Writing to a Speedy Trial


I learned a long time ago—and any attorney, bailiff, or judge will tell you the same—there is no predicting what a jury may or may not  do.

After hearing testimony and the attorneys’ closing arguments Tuesday morning, I had a hunch the jurors in Delonde Pleasant’s sentencing trial would return with their verdict relatively quickly.

But no one, NO ONE, thought they would come back that soon.

Twenty minutes.

The bailiff escorted the jury from the courtroom about 11:30 a.m. I couldn’t have been back in the news room five minutes when the court clerk phoned at 11:50 a.m. and said the panel had reached its verdict.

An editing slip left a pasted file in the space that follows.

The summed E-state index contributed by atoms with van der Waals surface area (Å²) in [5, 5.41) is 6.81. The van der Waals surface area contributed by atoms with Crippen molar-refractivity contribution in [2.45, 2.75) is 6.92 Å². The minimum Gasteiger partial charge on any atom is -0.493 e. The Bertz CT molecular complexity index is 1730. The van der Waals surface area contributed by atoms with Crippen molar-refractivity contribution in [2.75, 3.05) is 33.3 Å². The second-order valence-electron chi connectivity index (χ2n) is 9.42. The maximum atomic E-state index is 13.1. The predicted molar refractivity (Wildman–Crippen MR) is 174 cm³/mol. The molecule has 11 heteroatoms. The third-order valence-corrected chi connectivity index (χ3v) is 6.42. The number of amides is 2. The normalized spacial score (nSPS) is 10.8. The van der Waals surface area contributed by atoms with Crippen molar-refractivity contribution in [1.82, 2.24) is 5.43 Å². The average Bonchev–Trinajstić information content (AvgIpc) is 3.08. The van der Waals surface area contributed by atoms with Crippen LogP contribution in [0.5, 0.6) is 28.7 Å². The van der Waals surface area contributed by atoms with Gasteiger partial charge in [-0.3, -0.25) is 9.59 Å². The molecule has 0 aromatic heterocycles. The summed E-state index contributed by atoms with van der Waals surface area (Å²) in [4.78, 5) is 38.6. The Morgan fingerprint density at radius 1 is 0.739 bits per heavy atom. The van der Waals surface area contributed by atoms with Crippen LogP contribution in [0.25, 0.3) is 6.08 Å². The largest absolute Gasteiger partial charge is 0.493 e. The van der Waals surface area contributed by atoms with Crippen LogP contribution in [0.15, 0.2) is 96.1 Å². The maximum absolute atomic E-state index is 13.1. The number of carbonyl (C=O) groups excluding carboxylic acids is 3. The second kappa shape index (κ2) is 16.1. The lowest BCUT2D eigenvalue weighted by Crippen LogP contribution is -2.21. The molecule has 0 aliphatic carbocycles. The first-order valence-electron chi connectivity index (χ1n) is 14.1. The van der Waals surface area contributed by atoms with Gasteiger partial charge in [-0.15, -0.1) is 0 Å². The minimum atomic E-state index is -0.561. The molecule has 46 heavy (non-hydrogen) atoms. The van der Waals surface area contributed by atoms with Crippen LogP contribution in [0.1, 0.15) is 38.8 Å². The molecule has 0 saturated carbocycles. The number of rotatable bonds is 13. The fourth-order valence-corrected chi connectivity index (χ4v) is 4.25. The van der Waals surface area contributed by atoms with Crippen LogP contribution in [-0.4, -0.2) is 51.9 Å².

By then, the day side reporter had taken over the story and was off to hear the verdict.

That’s probably the most significant downside to anchoring the morning newscast (other than the alarm going off at 2:44 a.m.). Often a court case I’ll follow for months will reach its climatic moment in the afternoon, hours after I’ve knocked off for the day.

But in this trial the jurors didn’t even take lunch.  One vote, unanimous, and they sent word to the judge.

Talk about a speedy trial.

To read more about the case, check my earlier post Crime and Punishment, or read the story on KNDU.com 

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